Whether you want to use Microsoft's new Windows Vista operating system or not, you're almost certainly going to get it if you buy a new Windows laptop. While reviews of Vista have been mixed, one thing is certain: some of Vista's features, such as the Aero interface and Windows Sidebar, can suck the life out of a laptop battery in no time. In particular, the Aero Glass interface has shown to be a major energy drain.
Luckily for new Vista laptop users, open-source software from Tamir Khason can help considerably. Titled Vista Battery Saver, the little 900K application determines whether you're using battery power and how much is left, then it turns the Aero user interface and the Windows Sidebar off or on, depending on your settings.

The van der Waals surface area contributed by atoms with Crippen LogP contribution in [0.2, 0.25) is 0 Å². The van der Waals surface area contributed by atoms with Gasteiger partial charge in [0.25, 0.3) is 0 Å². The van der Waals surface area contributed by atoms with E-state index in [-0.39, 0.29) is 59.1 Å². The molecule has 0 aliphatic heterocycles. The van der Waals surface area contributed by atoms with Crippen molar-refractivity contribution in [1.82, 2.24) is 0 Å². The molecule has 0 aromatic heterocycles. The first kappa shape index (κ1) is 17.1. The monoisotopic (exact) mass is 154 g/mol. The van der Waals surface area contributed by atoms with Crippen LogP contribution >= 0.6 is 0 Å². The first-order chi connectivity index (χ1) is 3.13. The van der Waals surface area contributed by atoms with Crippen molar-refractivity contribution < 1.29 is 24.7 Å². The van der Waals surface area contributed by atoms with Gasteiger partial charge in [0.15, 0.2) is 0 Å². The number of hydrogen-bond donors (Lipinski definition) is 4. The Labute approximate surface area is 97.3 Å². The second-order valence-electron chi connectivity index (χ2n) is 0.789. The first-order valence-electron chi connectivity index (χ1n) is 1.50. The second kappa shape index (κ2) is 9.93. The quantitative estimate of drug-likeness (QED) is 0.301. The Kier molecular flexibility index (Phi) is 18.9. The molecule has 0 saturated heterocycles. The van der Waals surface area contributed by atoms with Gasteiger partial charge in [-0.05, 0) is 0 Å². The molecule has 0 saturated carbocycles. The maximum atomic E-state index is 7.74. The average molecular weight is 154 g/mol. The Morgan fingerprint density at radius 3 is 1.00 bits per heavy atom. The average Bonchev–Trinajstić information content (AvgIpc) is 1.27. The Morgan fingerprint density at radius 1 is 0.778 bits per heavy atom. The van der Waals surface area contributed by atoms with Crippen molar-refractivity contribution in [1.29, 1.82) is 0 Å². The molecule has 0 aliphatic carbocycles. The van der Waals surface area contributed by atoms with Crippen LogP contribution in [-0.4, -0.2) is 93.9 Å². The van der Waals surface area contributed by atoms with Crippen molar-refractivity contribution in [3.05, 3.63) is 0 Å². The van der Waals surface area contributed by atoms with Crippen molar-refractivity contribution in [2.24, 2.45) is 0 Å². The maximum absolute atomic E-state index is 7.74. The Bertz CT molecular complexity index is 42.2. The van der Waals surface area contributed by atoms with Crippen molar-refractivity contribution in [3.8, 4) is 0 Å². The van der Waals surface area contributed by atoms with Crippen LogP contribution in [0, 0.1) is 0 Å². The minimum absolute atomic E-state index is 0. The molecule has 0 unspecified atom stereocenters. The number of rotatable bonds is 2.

You can select specific power-plan management settings for whenever you are using an AC source or battery power, and specify that Vista Battery Saver send you an alert every time it makes a change to the Windows Sidebar or Aero interface. Simple percentage sliders let you determine what battery-power limit will switch off Aero and the Windows Sidebar, and a check box at the bottom specifies whether Vista Battery Saver should start when Windows does.
The Vista Battery Saver demonstrates the power of community development once again. Leave it to an independent programmer to come up with an elegant, efficient, and open-source solution to one of the most glaring problems in Microsoft's new operating system.